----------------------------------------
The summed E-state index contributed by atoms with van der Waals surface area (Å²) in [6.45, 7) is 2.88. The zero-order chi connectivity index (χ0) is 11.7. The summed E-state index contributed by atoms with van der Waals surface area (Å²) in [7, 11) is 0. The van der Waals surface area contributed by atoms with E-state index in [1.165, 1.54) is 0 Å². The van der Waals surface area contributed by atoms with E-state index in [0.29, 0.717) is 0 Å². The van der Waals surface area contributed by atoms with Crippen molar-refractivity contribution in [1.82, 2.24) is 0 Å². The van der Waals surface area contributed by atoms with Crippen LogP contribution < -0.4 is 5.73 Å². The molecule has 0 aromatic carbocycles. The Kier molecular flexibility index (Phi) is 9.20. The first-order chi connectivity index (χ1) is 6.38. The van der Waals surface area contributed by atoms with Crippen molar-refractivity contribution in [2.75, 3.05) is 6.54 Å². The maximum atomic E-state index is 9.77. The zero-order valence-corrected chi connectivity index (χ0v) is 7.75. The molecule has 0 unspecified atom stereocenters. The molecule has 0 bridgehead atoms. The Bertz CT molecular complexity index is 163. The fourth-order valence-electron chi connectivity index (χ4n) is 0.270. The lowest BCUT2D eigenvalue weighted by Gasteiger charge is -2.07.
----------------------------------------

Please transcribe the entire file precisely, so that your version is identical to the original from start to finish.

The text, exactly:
The summed E-state index contributed by atoms with van der Waals surface area (Å²) in [6.45, 7) is 2.88. The zero-order chi connectivity index (χ0) is 11.7. The summed E-state index contributed by atoms with van der Waals surface area (Å²) in [7, 11) is 0. The van der Waals surface area contributed by atoms with E-state index in [1.165, 1.54) is 0 Å². The van der Waals surface area contributed by atoms with E-state index in [0.29, 0.717) is 0 Å². The van der Waals surface area contributed by atoms with Crippen molar-refractivity contribution in [1.82, 2.24) is 0 Å². The van der Waals surface area contributed by atoms with Crippen LogP contribution < -0.4 is 5.73 Å². The molecule has 0 aromatic carbocycles. The Kier molecular flexibility index (Phi) is 9.20. The first-order chi connectivity index (χ1) is 6.38. The van der Waals surface area contributed by atoms with Crippen molar-refractivity contribution in [2.75, 3.05) is 6.54 Å². The maximum atomic E-state index is 9.77. The zero-order valence-corrected chi connectivity index (χ0v) is 7.75. The molecule has 0 unspecified atom stereocenters. The molecule has 0 bridgehead atoms. The Bertz CT molecular complexity index is 163. The fourth-order valence-electron chi connectivity index (χ4n) is 0.270. The lowest BCUT2D eigenvalue weighted by Gasteiger charge is -2.07.